• Ways to turn our school into a “no waste” place: reducing consumption. Composting and handcrafting our garbage.
  • Hands-on teaching methods for in multicultural classes.
  • Upcycling workshops: transforming different types of plastic. How to reuse plastic. Precious Plastic best practice.

Day 4

  • Visit to a school for special-needs learners that has a sensory garden.
  • Diversity and tolerance to cultural differences
  • Teaching disadvantaged learners.
  • Exchanging examples of successful experiences.
  • Important elements for succes with gardens. Making community. Decision making.
  • Practical activity: objects and furniture that are easy to build and make the garden an enjoyable place

Day 5

  • Art-based techniques: Land-art. Playing with our natural resources. Kokedama Making
  • Teaching to students in their second language
  • Group dynamics: Networking skills
  • Open discussion about possible future collaborations and planning follow up activities
  • How has these course inspired you?
  • Summary of key learning points
  • Final course evaluation and feedback (Things to keep, things to change…)
  • Validation of learning outcomes and handling certificates
  • Cultural activity or guided visit (optional)

Hands-on activities:

  • Seed sowing
  • Soft tip cuttings
  • Leaf cuttings
  • Layering
  • Plant classifying
  • Composting
  • Designing.
  • Building terraces.
  • Creating insect houses.
  • Shovel, hoe, rake.
  • Plastic and glass upcycling workshop.


The content is important, but most important is your motivation. We tailor our working methods based upon the participants’ needs and professional profiles in order to ensure easier adaptability and application of the tools to the real life.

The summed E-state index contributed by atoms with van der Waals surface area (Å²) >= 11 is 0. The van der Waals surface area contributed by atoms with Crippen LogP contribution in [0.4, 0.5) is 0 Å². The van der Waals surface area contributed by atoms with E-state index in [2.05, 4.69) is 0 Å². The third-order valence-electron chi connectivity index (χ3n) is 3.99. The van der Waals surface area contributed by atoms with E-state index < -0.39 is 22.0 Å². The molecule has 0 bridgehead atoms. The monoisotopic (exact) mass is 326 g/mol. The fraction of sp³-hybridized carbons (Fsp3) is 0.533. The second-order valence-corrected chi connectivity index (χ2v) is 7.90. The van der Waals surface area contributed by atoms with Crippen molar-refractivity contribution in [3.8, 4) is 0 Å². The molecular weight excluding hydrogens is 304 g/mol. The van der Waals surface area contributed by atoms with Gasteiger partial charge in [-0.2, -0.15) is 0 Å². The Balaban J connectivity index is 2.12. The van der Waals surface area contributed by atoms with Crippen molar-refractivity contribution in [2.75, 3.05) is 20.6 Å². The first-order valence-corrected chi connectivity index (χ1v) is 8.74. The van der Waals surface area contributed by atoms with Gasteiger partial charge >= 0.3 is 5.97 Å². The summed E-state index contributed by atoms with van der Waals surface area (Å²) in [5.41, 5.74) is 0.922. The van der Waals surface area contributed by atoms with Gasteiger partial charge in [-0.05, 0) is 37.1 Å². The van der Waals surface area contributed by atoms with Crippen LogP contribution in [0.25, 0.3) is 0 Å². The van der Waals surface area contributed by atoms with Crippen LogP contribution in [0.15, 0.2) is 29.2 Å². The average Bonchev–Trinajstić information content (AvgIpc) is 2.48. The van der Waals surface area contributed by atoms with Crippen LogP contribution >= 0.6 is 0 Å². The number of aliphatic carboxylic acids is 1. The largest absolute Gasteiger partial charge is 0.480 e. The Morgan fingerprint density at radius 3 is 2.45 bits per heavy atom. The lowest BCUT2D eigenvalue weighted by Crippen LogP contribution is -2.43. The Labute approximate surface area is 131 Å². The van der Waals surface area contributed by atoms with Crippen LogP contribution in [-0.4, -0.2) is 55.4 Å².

Our standard methodology is based on active learning and it is highly participative and practical. We have a hands on approach that comprises group dynamics, exercises and simulation exercises and, for this course in particular, practical work in the garden. Also, we use collaborative learning techniques to foster the exchange of good practices and collective learning.

Learning in the garden

Part of our teaching will take place in an existing garden full of orange trees, walnuts and grapes. We will explore the different ecosystems.

Continuous evaluation of the experience

We will evaluate our individual and team learning processes with new alternatives techniques that you can apply in your teaching afterwards.

Energizers, games and group dynamics are foreseen daily in order to ensure a positive energy and a cooperative learning climate in the group.

We organize optional social and cultural activities in order to give the participants the opportunity to get to know the Canarian and Spanish culture as well as to do some professional networking and exchange good practices.

Certification and validation of learning outcomes

  • Certificates of attendance, including a description of the training content
  • Support with the Europass mobility certificates

Upon request, we also provide educational centers with additional documents that are required to certify the presence to the course and the competences learned. For example, we provide photos of the training course and a sum-up video that can be used for dissemination purposes.

As follow-up activities, we also create online group discussions so that the participants can share with their peers the results of the course and continue reflecting on how they can adapt the methodologies and tools learnt in their context.

 Pre-register to our courses!

Write us some details about your project idea. How many participants do you want to send? What are the profiles of the teachers/staff interested in the course?